How far is it from Newark to Montclair? According to Mapquest it’s a mere 10.72 miles, but that’s where the camaraderie ends. Friday’s Montclair Times describes a new registration procedure at Montclair High School for all current students as well as incoming freshmen:
To establish proof of residency, parents will be required to present a Montclair township property tax bill, mortgage statement or signed contract of purchase; or a signed notarized Sworn Statement of Tenancy (affidavit) completed by their landlord.
Parents will also need to produce any three of the following documents containing a Montclair address including: a driver’s license plus registration and auto insurance card; a current utility, cable television or credit card bill; a written statement from realtor stating the parent/guardian has signed a contract to purchase or rent in Montclair; a mortgage statement; a bank statement, or government correspondence from the Internal Revenue Service, state Division of Taxation, or Social Security Administration; public assistance documents from Aid For Dependent Children or Women, Infants and Children program; an income tax return; a voter registration card or unemployment benefits verification; or a recent paycheck stub.
The district’s statement reminded parents that only students of families residing in Montclair are eligible to attend the Montclair Public Schools. The district is not participating in the Interdistrict Public School Choice Program created through recent state legislation.
Jeez: it’s like Montclair is Brownsville, Texas, armed school district officials crouching in foxholes, guns aimed at Mexicans desperately seeking sanctuary from drug-plagued Matamoros, just across the Rio Grande. Of course, in this scenario the illegals hail from Newark.
What difference does ten miles make? At both Monclair High School and Barringer High School in Newark, high schoolers have to take the HSPA, the high school proficiency test, in language arts and math. At Montclair, according to the most recent DOE data, 58.7% of kids score “proficient” in language arts and 30.9% score “advanced proficient.” At Barringer 38.7% of kids score proficient, 0% score “advanced proficient;” in fact, 61.3% failed. In math at Montclair 42.5% of kids score “proficient” and 34.8% score “advanced proficient.” At Barringer 25.5% score “proficient,” 0.5% score “advanced proficient;” 74% of kids failed.
Montclair High School offers 25 A.P. courses, including Latin:Vergil, Microeconomics, and Physics C. 22.9% of juniors and seniors participate in the A.P. program. Barringer High School offers 4 A.P. courses; junior and senior participation rate is 4%.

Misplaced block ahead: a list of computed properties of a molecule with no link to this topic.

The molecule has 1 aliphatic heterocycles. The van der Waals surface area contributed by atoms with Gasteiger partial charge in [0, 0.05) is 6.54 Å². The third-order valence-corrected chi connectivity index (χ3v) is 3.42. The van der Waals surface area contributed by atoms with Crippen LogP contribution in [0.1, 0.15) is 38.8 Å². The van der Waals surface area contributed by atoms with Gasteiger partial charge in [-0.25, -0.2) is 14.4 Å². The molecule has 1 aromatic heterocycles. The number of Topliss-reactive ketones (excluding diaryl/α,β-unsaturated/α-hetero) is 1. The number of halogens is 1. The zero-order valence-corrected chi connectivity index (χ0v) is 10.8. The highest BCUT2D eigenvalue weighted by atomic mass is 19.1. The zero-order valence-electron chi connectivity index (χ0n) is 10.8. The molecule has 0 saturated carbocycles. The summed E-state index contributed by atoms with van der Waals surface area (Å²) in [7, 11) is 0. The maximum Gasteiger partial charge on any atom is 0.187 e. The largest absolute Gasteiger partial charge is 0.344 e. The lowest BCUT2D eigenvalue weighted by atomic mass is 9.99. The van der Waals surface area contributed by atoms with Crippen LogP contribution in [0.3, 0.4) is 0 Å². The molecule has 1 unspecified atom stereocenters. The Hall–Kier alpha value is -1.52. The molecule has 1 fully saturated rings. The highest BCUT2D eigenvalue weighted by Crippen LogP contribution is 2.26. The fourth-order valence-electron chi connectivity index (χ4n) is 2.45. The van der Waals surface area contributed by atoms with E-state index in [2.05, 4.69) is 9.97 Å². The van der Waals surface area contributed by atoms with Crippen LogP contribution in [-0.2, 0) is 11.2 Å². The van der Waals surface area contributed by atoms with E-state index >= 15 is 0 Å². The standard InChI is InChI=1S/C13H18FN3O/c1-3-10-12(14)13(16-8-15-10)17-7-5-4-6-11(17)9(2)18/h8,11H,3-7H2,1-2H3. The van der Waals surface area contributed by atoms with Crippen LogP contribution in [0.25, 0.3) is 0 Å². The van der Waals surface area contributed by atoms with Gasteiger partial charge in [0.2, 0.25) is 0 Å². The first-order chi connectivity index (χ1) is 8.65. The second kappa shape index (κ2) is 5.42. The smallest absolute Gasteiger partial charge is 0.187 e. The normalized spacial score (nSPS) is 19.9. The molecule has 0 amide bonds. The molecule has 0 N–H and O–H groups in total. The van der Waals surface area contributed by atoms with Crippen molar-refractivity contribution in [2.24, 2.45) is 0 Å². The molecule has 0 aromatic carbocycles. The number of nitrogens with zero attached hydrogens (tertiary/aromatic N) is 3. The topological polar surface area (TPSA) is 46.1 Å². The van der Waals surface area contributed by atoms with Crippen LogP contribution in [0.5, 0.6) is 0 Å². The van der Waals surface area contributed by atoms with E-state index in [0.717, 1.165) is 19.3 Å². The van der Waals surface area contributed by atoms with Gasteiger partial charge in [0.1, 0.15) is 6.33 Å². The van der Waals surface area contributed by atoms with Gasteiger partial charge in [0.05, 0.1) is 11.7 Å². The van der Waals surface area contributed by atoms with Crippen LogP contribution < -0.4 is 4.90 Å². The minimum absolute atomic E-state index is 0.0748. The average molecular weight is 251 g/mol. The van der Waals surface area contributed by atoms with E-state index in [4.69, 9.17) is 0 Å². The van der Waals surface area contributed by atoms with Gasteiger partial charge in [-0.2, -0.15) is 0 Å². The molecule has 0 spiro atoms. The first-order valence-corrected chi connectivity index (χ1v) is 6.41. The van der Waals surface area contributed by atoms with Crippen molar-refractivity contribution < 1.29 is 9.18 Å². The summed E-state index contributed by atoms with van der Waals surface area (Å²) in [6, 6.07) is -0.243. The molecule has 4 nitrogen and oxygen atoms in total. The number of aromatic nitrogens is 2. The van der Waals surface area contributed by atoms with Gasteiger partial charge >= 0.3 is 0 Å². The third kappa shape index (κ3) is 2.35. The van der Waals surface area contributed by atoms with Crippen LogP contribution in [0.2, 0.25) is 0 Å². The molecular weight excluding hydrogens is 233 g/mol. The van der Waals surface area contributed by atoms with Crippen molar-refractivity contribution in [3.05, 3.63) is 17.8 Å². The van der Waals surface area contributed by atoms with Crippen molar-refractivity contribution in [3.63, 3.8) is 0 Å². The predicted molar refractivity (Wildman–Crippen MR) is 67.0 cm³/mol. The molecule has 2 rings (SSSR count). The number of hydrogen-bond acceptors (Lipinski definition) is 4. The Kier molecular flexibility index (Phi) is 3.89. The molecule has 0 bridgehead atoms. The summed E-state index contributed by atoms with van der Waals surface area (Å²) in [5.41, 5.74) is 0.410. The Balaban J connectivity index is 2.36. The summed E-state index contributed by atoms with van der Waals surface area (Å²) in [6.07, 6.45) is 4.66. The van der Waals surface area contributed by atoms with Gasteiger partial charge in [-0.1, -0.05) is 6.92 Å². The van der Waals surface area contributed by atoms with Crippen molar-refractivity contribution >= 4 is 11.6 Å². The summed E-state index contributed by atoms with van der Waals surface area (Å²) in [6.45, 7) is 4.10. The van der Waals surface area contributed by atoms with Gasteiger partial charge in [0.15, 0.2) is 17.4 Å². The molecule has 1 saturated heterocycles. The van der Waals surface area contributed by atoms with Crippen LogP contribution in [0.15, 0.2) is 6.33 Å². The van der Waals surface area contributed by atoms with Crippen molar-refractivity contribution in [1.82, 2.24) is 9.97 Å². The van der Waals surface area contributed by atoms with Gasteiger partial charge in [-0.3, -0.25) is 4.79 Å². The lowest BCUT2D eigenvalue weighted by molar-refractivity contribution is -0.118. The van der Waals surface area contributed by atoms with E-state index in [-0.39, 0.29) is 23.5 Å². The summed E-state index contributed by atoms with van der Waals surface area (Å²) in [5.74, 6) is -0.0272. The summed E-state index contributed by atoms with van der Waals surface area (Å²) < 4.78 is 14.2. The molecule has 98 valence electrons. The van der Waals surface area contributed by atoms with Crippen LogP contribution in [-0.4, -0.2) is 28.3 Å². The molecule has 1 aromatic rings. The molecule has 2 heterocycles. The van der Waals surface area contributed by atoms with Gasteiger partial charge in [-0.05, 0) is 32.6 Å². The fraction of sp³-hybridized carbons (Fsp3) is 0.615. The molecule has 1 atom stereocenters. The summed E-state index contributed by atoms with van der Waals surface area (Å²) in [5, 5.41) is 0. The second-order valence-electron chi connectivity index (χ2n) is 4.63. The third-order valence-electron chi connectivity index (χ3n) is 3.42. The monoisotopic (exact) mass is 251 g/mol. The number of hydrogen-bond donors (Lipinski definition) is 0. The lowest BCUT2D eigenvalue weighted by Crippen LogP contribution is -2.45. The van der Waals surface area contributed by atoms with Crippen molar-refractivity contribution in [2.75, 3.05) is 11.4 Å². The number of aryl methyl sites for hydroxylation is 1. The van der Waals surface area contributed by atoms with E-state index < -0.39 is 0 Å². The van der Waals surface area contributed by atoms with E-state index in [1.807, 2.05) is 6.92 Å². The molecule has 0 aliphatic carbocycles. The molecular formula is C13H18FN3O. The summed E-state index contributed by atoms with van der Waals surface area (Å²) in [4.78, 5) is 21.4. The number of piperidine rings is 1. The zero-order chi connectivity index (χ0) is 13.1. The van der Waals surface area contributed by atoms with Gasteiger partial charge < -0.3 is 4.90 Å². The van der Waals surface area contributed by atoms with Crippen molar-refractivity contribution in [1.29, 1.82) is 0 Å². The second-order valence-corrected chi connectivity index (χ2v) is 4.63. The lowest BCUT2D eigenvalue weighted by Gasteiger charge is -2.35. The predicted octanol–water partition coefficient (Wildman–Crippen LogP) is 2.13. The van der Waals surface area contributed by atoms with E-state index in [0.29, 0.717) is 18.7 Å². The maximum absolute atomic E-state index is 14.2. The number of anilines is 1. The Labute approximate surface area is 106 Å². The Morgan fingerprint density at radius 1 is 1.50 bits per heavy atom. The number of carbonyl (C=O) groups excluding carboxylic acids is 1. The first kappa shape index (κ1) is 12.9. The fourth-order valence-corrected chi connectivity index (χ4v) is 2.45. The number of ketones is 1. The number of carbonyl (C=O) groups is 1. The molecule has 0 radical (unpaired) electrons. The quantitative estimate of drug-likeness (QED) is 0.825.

There are 5,705 kids on the rolls in the Montclair Public School System. Their superintendent, Dr. Frank Alvarez, makes $216,083 (at least until his contract is up and he hits the newly superintendent salary cap of $175K for a district of Montclair’s size). There are 38,442 children on the roll at Newark City Public School District. Cami Anderson, the new superintendent makes $240K. (Should there be any correlation between number of kids served and superintendent salary? Maybe yes, maybe no. If you’re counting, Dr. Alvarez makes $38 per kids and Dr. Anderson makes $6 a kid.)
Here’s all the material parents must submit to prove that they legally live in Montclair and not that unnamed outpost. And, yes, it’s true that Montclair does not participate in NJ’s Interdistrict Public School Choice Program, which would allow kids in neighboring districts to apply for empty seats in a more desirable school system. In fact, not a single school district in Essex County participates in the program so it’s unlikely that Newark parents would be otherwise informed.
I suppose you can hardly blame high-achieving Montclair High School, ranked 94th best in the state by NJ Monthly. (Barringer High School is ranked 311th.) No doubt there are parents of Barringer students who would stoop at nothing to cross the Rio Grande to the promised land. Offense is the best defense and all that.
There’s a lot of talk of educational equity in the Statehouse, mainly in the context of school aid. That’s all worth less than a hill of beans (ha! Mexico reference!) if we can’t do better at bridging the divide between Montclair and Newark.